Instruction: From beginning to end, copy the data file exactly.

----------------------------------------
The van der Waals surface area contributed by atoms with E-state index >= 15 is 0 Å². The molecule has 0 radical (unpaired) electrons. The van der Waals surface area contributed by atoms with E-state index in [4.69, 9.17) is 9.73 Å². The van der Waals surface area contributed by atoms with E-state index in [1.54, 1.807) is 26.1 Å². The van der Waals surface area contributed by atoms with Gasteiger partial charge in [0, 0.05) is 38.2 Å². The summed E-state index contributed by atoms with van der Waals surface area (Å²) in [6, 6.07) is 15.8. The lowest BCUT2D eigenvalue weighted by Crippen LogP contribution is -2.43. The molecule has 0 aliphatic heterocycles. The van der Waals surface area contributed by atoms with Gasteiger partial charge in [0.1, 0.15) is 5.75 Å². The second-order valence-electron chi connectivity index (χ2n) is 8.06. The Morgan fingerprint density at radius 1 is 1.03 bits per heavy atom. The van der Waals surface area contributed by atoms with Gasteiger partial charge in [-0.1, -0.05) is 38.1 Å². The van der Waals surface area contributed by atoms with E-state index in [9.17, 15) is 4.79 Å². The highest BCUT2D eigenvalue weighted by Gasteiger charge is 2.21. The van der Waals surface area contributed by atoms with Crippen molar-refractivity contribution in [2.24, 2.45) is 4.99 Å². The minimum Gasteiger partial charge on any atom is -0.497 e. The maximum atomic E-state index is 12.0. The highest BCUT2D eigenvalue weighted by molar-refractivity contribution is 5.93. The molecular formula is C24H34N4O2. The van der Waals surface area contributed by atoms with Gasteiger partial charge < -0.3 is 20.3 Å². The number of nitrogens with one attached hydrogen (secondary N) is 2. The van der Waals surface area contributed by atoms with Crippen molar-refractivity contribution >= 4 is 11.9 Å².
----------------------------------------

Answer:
The van der Waals surface area contributed by atoms with E-state index >= 15 is 0 Å². The molecule has 0 radical (unpaired) electrons. The van der Waals surface area contributed by atoms with E-state index in [4.69, 9.17) is 9.73 Å². The van der Waals surface area contributed by atoms with E-state index in [1.54, 1.807) is 26.1 Å². The van der Waals surface area contributed by atoms with Gasteiger partial charge in [0, 0.05) is 38.2 Å². The summed E-state index contributed by atoms with van der Waals surface area (Å²) in [6, 6.07) is 15.8. The lowest BCUT2D eigenvalue weighted by Crippen LogP contribution is -2.43. The molecule has 0 aliphatic heterocycles. The van der Waals surface area contributed by atoms with Gasteiger partial charge in [0.1, 0.15) is 5.75 Å². The second-order valence-electron chi connectivity index (χ2n) is 8.06. The Morgan fingerprint density at radius 1 is 1.03 bits per heavy atom. The van der Waals surface area contributed by atoms with Gasteiger partial charge in [-0.1, -0.05) is 38.1 Å². The van der Waals surface area contributed by atoms with E-state index in [9.17, 15) is 4.79 Å². The highest BCUT2D eigenvalue weighted by Gasteiger charge is 2.21. The van der Waals surface area contributed by atoms with Crippen molar-refractivity contribution in [2.24, 2.45) is 4.99 Å². The minimum Gasteiger partial charge on any atom is -0.497 e. The maximum atomic E-state index is 12.0. The highest BCUT2D eigenvalue weighted by molar-refractivity contribution is 5.93. The molecular formula is C24H34N4O2. The van der Waals surface area contributed by atoms with Gasteiger partial charge < -0.3 is 20.3 Å². The number of nitrogens with one attached hydrogen (secondary N) is 2. The van der Waals surface area contributed by atoms with Crippen molar-refractivity contribution >= 4 is 11.9 Å².